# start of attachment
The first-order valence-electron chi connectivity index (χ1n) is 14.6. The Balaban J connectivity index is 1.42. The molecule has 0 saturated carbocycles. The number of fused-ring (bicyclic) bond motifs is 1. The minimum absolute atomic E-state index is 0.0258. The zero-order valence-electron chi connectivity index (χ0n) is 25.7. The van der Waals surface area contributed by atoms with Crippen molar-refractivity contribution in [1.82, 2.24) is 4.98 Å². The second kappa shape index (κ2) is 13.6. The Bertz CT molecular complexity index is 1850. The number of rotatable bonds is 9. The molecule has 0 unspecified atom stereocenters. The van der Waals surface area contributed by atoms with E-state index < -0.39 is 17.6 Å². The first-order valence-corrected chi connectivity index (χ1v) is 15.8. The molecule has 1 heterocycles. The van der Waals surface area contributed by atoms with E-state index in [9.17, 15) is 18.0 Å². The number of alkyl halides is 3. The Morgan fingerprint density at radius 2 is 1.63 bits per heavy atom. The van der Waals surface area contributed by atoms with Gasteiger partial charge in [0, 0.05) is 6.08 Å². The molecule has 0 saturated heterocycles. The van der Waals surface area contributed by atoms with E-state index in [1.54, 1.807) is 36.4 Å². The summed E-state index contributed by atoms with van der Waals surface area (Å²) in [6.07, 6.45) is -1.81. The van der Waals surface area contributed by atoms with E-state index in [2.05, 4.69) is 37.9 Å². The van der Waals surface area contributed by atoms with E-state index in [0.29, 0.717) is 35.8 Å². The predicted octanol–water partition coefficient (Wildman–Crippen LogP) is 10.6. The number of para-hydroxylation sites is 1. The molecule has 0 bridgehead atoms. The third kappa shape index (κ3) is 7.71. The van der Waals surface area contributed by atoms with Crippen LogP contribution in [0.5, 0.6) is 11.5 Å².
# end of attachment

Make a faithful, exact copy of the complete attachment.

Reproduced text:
The first-order valence-electron chi connectivity index (χ1n) is 14.6. The Balaban J connectivity index is 1.42. The molecule has 0 saturated carbocycles. The number of fused-ring (bicyclic) bond motifs is 1. The minimum absolute atomic E-state index is 0.0258. The zero-order valence-electron chi connectivity index (χ0n) is 25.7. The van der Waals surface area contributed by atoms with Crippen molar-refractivity contribution in [1.82, 2.24) is 4.98 Å². The second kappa shape index (κ2) is 13.6. The Bertz CT molecular complexity index is 1850. The number of rotatable bonds is 9. The molecule has 0 unspecified atom stereocenters. The van der Waals surface area contributed by atoms with E-state index < -0.39 is 17.6 Å². The first-order valence-corrected chi connectivity index (χ1v) is 15.8. The molecule has 1 heterocycles. The van der Waals surface area contributed by atoms with E-state index in [9.17, 15) is 18.0 Å². The number of alkyl halides is 3. The Morgan fingerprint density at radius 2 is 1.63 bits per heavy atom. The van der Waals surface area contributed by atoms with Gasteiger partial charge in [0, 0.05) is 6.08 Å². The molecule has 0 saturated heterocycles. The van der Waals surface area contributed by atoms with E-state index in [1.54, 1.807) is 36.4 Å². The summed E-state index contributed by atoms with van der Waals surface area (Å²) in [6.07, 6.45) is -1.81. The van der Waals surface area contributed by atoms with E-state index in [2.05, 4.69) is 37.9 Å². The van der Waals surface area contributed by atoms with E-state index in [0.29, 0.717) is 35.8 Å². The predicted octanol–water partition coefficient (Wildman–Crippen LogP) is 10.6. The number of para-hydroxylation sites is 1. The molecule has 0 bridgehead atoms. The third kappa shape index (κ3) is 7.71. The van der Waals surface area contributed by atoms with Crippen LogP contribution in [0.5, 0.6) is 11.5 Å².